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33

(airliners.net) Ejector on the Rolls-Royce Conway of a DC-8. It's called an ejector. Introduced in c. 1958 by Douglas for their DC-8, it is extended during takeoff and landing, and stowed during the flight because it increases the drag at high-speed flight. In the extended position it acts as a noise suppressor, and it also reclaims thrust that has been lost ...


7

That's not surprising at all. What the pictures of the tufts show, and exactly what I would expect to see, is a massive injection of turbulent reverser air into the upwash just ahead of the LE, disrupting everything behind it, and which would include a significant component of flow over the top of the wing. The tufts show some straight and some pointing ...


6

I think there is a bit of a misconception in your question. The DC-8 was already out of production by the time the CFM56 was developed, so all of the DC-8 70 series are actually just retrofits of the 60 series aircraft already in use. So it’s really not correct to say “a CFM56-powered version of the DC-8 became available in 1982.” More like a CFM56 retrofit ...


6

But maximum takeoff weight is determined by engine power not by engine power alone. The airframe also has to be strong enough for the intended takeoff weight. There is a structural strength margin, but this margin is mandated by the certification authority so you can't use it. The design won't have much more than the required margin because that would make ...


6

It's an ejector and was fitted on the DC-8's equipped with JT3C, JT4A or RR Conway engines. Normally extended for T/O and landing, it is retracted in flight after T/O because it is no longer needed and creates drag at higher speeds, and then it is extended during the descent/approach phase. It is operated hydraulically to extend and retract, and can be ...


5

I suspect it's because the business case just wasn't there. Every retrofit project I've been involved in boiled down to the money. Retrofits aren't cheap and ultimately the mods have to recoup those costs through improved revenue or decreased operating expenses. Looking at your references, there was some structural changes to the wing and landing gear ...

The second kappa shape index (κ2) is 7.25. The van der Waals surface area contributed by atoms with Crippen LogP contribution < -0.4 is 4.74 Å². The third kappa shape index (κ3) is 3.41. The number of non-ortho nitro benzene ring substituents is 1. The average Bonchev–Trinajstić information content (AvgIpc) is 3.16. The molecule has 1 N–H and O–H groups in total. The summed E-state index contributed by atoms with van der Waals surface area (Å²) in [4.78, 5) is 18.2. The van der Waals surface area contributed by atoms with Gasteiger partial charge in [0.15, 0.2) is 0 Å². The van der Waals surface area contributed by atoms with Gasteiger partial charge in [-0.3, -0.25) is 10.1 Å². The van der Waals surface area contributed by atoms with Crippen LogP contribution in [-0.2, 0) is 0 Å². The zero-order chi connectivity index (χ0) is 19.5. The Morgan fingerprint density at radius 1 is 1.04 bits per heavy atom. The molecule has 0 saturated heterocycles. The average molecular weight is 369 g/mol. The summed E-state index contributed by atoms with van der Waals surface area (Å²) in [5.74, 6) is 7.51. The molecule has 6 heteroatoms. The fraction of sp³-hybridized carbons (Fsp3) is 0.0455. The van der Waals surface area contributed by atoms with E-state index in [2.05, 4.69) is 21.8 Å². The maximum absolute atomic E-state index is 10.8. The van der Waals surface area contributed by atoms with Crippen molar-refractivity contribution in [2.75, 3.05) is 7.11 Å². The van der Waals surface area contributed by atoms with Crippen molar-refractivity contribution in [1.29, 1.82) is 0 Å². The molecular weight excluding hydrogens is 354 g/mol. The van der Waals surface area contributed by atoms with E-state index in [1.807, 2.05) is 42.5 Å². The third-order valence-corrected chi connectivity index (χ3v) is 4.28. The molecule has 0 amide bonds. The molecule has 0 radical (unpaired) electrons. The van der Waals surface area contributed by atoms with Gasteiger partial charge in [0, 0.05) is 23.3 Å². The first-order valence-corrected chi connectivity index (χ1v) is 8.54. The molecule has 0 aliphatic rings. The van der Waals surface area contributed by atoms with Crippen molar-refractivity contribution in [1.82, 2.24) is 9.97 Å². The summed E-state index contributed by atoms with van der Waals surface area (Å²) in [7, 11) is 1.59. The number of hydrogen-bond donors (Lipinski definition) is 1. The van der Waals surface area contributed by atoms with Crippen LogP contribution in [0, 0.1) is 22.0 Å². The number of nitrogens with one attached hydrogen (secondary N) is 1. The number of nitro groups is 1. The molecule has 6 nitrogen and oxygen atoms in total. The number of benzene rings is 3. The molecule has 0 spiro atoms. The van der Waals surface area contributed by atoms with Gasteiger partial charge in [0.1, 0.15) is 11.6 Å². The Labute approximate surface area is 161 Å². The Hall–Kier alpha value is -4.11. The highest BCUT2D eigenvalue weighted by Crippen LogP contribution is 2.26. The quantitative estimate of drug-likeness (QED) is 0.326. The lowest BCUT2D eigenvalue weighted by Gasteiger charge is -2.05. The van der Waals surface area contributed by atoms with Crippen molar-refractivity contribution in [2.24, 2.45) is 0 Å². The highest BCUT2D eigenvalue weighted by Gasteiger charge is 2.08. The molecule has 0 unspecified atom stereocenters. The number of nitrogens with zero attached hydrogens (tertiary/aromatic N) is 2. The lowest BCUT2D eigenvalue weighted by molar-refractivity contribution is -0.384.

5

The DC-8 is equipped with emergency air brake system. This isn't the type of air brakes you might expect on an airplane, but rather on a truck. The captain could pull a handle on the instrument panel to release pressurized air into the hydraulic brake system in the event of hydraulic pressure loss, as explained in this AAIB bulletin. The fuselage air brakes ...


3

It isn't an issue with the engines, but rather a question of why the DC-8 was more popular and common in commercial service, long after the 707. You identified the key in your question: the KC-135 (-135s in general), and other variants like the E-3, E-6, E-8, C-18, and C-137. Because the US military had such a large fleet of the 707 family, they acquired as ...


3

What you're missing from your diagram is @JohnK's drawing (which I'll borrow) from his answer to your related question, Why does the use of reverse thrust in flight on the DC-8 cause areas of separated/reversed airflow over the wing? The use of reverse thrust increases the wing's angle of attack (AOA) more than it does for the tailplane (as opposed to if ...


2

People got this one partly right; it's Xenu's ride - a DC-8 (not a 707) fitted with aftermarket hush kits to reduce noise. They included a non-flush clamshell thrust reversers for the hot section fitted to accommodate the hush kit nozzle.


2

Juan is correct, inflight reversing was a bit noisy; however, it was a MEL requirement to have the inboard reversers operational to operate above FL350. The procedure was as follows: For a steep or emergency decent all throttles are retarded to idle and the inboard thrust brake levers are put into "Reverse Detent Thrust" and when the "Eng Thrust Brake" ...


1

It is still considered somewhat dangerous to deploy the thrust reversers on a DC-8, but because the pilot can only do so on the inboard engines, any extreme vibration or buffeting is transmitted closer to the wing root, which is safer than doing so on the outboard engines. Farther outboard the force of the buffeting might damage the wing's mechanisms or ...


1

The early DC-8 fitted with Rolls-Royce Conway engines had that airframe mounted ejector type thrust reverser system, it was simple, fairly light and reliable. Even though the ejector brought some noise attenuation benefits it was not part of a hush kit. The Conway engine was very responsive but also very noisy. Later DC-8, fitted with Pratt & Whitney ...


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